Iii-B Test Material
Three different SMV sequences are utilized in our study. These three sequences are Champagne Tower (CT), Pantomime (P) and Big Buck Bunny Flowers (BBBF). Description of the three SMV sequences are summarized in Table I. They were also selected as test materials in . For each of the 3 SRC sequences, 20 HRCs, were selected, covering 5 baselines and 4 rate-points (RP). In addition, 2 HRTs were also included to generate 120 PVSs. Details on these parameters, which were selected after a pretest with expert viewers’, are described in the following subsections.
|Name||Views||Resolution||Fps||Seconds||Frames||QP values||Baseline Distance|
|BBBF||91||1280 x 768||24||5||121||35||-||45||50||B0, B2, B5, B9, B13|
|CT||80||1280 x 960||29.4||10||300||37||43||-||50||B0, B4, B8, B12, B16|
|P||80||1280 x 960||29.4||10||300||37||43||-||50||B0, B2, B6, B12, B16|
Iii-B1 Camera configuration
For each source sequence (SRC), 5 stereo baseline values, as summarized in TABLE I, are selected in the test including the setting without using synthesized views. The baseline is measured based on the camera distances/gaps between left and right real views. Here, or represents the stereo baseline distances that were settled to generate the synthesized virtual views, where is the number of synthesized views between two reference views. For instance, for camera setting in the the upper part of Fig. 2, between each pair of views that captured by original cameras (indicated by two closest black cameras in the figure) there are four virtual views are synthesized using them as left, right reference. In this case, the baseline distance is 4, denoted as . Fig.2 illustrates the baseline setting for synthesized views generation in the subjective study. For example, in the lower part of Fig.2, for , between each two transmitted encoded views, there are totally 4 virtual synthesized views were generated.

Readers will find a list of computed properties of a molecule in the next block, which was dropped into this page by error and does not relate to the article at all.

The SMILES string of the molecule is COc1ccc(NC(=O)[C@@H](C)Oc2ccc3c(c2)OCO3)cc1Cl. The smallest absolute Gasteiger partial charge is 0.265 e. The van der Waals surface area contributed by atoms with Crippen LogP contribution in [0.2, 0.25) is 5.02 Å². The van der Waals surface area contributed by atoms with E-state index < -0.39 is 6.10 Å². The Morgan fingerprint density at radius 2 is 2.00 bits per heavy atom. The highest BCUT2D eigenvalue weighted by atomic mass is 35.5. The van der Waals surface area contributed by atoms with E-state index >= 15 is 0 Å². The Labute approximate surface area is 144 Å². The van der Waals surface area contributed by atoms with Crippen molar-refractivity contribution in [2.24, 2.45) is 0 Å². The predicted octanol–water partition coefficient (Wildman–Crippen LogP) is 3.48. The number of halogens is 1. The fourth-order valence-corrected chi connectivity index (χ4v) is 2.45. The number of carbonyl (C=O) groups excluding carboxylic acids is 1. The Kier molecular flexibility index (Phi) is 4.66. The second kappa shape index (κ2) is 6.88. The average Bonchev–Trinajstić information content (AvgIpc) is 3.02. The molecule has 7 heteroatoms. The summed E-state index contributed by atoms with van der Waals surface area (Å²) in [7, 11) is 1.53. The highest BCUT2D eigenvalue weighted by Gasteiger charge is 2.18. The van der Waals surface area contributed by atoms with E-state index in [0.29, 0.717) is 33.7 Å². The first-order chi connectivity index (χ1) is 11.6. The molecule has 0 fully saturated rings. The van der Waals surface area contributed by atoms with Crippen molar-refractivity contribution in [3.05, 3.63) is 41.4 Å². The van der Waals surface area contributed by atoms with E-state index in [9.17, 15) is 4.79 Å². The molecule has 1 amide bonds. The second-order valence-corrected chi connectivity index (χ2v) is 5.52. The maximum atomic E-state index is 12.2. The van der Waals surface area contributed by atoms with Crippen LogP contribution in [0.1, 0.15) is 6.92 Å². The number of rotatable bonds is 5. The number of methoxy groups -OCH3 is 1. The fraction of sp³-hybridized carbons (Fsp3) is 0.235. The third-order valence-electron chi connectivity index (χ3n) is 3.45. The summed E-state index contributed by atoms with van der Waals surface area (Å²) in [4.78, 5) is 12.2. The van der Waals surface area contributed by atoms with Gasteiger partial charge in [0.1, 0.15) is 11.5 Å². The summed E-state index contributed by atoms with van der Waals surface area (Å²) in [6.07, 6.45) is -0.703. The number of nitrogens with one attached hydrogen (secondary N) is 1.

Iii-B2 3D-HEVC configuration
In our experiment, HTM 13.0 in 3D High Efficiency Video Coding (3D-HEVC) mode was used to encode all the views of the three selected SMV sequences. These encoded views along with the selected original views will be used as the reference views in the following synthesis process, which are also named as ’anchors’. The configuration of the 3D-HEVC encoder recommended in  is adopted in the experiment. Specifically, in this experiment, taking into account the contents and the limitations of the duration of subjective experiment tests, 3 rate-points, as summarized in Table I, were selected for each SRC according to the results of the pretest. For each content, the original sequences without compression are also included in the experiment and noted as .
Iii-B3 Depth maps and virtual views generation
In this paper, reference software tools were used for the preparation of the synthesized views, including Depth Estimation Reference Software (DERS) and View Synthesis Reference Software (VSRS), which have been developed throughout the MPEG-FTV video coding exploration and standardization activities. To generate virtual views with reference sequences taken by real cameras, depth maps and related camera parameters are needed. For sequences ’CT’ and ’P’, since original depth maps were not provided, DERS in version of 6.1 is used to generate depth map for each corresponding view. Relative parameters are set as recommended in [46, 47]. For synthesized views-generation, the version 4.1 of VSRS is applied. The configuration of the relative parameters is set according to  for each corresponding content.
Iii-B4 Navigation trajectory generation
One of the purposes of this subjective experiment is to check whether semantic contents of the videos and how the navigation trajectories among views will affect the perceived quality. Therefore, different HRTs are considered in this study, generating sweeps that focus more on important objects, since human visual system tends to attach greater interest on ’Regions of Interest’ (ROI)  that contain important objects. Specifically, the following two HRTs are chosen from the pretest session considering the fact that human observers may pay more attention and even stop navigating to observe targeted objects in the video. These two HRTs are denoted with and as depicted in Fig. 3: () An ’important-objects HRT’ that first scans from the left-most to the right-most views to observe the overall contents in the video, then scans back to the views that contains the main objects and looking left and right around the central view that contain the objects several times at a velocity of one frame per view (1fpv); () An ’important-objects-stay HRT’ that first scans from the left-most to the right-most views to observe the overall content in the video, then scans back to the views that contain main objects at a velocity of 2fpv and finally stays in the central view that contains the main object. Due to limitation of resources, only two trajectories are considered in this study as initial exploration.